Create child themes at the click of a button.
|Author:||John P. Bloch (profile at wordpress.org)|
|WordPress version required:||4.7.0|
|WordPress version tested:||4.8.13|
|Added to WordPress repository:||31-12-2012|
Warning! This plugin has not been updated in over 2 years. It may no longer be maintained or supported and may have compatibility issues when used with more recent versions of WordPress.
|Total downloads:||215 273|
|Active installs:||20 000+|
Click to start download
Create child themes from any non-child theme with the click of a button.
This plugin is multisite compatible; if used on a multisite network, controls for creating child themes will be in the network admin instead of the regular site admin. Pick the parent theme from the dropdown and name name your new child theme. You can also change the author name and select files you want to copy from the parent to the new theme.
Click the button and you’re all set!
- Upload the
child-themifydirectory and its contents to the
/wp-content/plugins/directory (or your custom location if you manually changed the location).
- Activate the plugin through the ‘Plugins’ menu in WordPress
- You can now create a child theme of any non-child theme you have installed by going to the “Create Child Theme” page in the Appearance/Themes admin menu.
Why do you use @import instead of enqueueing the stylesheet?
I catch a lot of flack for not using the method recommended to theme developers for including stylesheets, so hopefully you one-star fanatics will see this first and reconsider.
This plugin is not creating themes for submission to the repo and it doesn’t have any control over the quality of the theme it’s extending. In order for this plugin to successfully enqueue the child theme AND parent theme’s style.css, the parent theme has to actually enqueue its own stylesheet (not a given by a long shot), it has to be done using
get_stylesheet_directory_uri() (also not a given), and, in order for the child stylesheet to be enqueued after the parent’s (kind of important for a child theme), there has to be some kind of reliable naming convention for the enqueue ID in the parent theme (no such standard exists). On the other hand,
@import just works. It’s the only available method that gets the child theme working in virtually all cases out of the box.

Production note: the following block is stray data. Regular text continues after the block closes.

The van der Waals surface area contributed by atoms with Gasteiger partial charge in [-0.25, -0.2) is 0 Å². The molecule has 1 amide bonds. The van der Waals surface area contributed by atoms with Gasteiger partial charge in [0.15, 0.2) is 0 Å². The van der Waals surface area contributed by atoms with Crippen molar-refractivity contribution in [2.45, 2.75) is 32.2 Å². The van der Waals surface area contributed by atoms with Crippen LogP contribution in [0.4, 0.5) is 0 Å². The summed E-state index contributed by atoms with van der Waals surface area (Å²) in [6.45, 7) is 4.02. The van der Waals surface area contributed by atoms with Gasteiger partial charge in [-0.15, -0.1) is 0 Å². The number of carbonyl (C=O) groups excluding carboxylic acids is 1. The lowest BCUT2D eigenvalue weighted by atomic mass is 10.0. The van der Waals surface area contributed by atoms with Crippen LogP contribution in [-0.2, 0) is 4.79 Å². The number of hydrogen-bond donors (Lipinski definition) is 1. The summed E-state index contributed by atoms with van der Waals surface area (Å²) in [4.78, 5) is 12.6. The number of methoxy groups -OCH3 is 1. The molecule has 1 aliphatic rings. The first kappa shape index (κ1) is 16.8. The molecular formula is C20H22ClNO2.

And if you really can’t bear the thought of using
@import, just edit the files after creating the theme so that it no longer uses it. It’s your theme, you can do as you like with it.
How much does this plugin do?
This plugin only creates the theme for you. It doesn’t do anything to the database, it doesn’t do anything to your new child theme after you’ve created it. It only gives you buttons to create a child theme.
Where can I get some help?
- Released: 2017-10-04
- Completely rebuilt the interface
- Added controls to modify the Theme Author value
- Added controls to select theme files that should get copied into the new theme
- Released: 2016-10-13
- The plugin now creates a functions.php file in the new theme
- Released: 2015-10-13
- Fixed basename location when loading the textdomain
- Added textdomain and domainpath headers to plugin file
- Released: 2015-01-13
- Added French translation from FR_lucien
- Released: 2014-12-20
- Thumbnail now gets copied when you create a child theme
- Various other tweaks and security hardening
- Released: 2014-09-15
- Added support for WordPress 4.0
- Released: 2014-04-15
- Standardized theme action links shim. See https://github.com/johnpbloch/child-themify/issues/2 for more information
- Maintenance, code cleanup, bug fixes
- Released: 2014-01-13
- Added support for WP 3.8
- Released: 2013-01-18
- Add a semicolon to the end of the @import line in the stylesheet. Props to Luis Alejandre (wpthemedetector.com) for finding and solving.
- Released: 2012-12-31
- Initial Release